Four companies that made or distributed prescription opioids and played roles in the catastrophic opioid crisis have reached a tentative $26 billion settlement with counties and cities that sued them in the largest federal court case in U.S. history, reports the Washington Post. The settlement offer from manufacturer Johnson & Johnson and the “Big Three” distributors, McKesson, Cardinal Health and AmerisourceBergen, potentially brings a large measure of legal closure for the companies and will funnel money to communities devastated by an addiction crisis that claims more than 70,000 lives in the U.S. every year. That death toll continues to rise even as it is overshadowed by the coronavirus pandemic. The tentative deal must still pass muster with judges who have been handling the complex litigation in federal and state courts.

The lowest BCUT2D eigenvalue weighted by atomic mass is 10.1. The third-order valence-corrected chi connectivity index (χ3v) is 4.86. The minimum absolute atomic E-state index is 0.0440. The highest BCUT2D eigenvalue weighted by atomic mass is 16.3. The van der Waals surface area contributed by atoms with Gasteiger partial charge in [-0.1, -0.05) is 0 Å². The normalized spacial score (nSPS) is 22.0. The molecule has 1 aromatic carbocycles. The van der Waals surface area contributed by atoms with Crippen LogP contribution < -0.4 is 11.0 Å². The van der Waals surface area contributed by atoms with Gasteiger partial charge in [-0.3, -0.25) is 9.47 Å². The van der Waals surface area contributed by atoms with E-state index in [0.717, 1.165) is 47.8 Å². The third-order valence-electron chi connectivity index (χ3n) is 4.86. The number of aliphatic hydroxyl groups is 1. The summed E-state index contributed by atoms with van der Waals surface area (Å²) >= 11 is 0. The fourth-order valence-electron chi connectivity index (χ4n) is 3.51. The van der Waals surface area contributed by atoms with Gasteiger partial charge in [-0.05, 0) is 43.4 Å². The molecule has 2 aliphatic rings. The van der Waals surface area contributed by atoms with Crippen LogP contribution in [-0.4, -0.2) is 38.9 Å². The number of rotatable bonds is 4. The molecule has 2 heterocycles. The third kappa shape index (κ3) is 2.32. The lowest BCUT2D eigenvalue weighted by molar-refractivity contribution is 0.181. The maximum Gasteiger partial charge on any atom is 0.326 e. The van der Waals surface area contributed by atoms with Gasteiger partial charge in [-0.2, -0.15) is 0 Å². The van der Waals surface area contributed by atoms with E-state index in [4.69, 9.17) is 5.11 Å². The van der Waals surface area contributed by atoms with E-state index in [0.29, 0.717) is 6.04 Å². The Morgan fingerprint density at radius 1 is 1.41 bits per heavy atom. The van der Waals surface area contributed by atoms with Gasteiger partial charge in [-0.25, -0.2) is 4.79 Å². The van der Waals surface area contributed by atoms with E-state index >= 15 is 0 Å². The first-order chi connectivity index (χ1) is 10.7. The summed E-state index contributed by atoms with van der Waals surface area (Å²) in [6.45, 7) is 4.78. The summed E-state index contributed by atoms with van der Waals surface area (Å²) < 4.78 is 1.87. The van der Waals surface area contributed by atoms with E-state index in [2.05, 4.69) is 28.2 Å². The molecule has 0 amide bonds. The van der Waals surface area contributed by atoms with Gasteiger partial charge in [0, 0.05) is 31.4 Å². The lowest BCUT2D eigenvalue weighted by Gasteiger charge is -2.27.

States must get local jurisdictions to agree to the terms because the payouts to the states will take place over 18 years and diminish if communities do not sign on, said plaintiffs’ attorney Paul Farrell Jr. Another feature of the deal is a $2 billion fund to compensate the hundreds of law firms involved in the litigation. The move it designed to ward off accusations that the lawyers would be siphoning away money communities desperately need. “I’m hopeful that the process that we have negotiated brings about the eventual end of the opioid epidemic,” Farrell said. “But we still have a lot of work to do.” It was unclear to what extent state attorneys general, who have separately sued the companies, support of the tentative settlement. Part of the complexity of the opioid litigation has been the sharp-elbowed competition among different government entities and private law firms to play the dominant role. The deal does not approach the 1998 settlement between states and major tobacco companies, which totaled more than $206 billion over 25 years.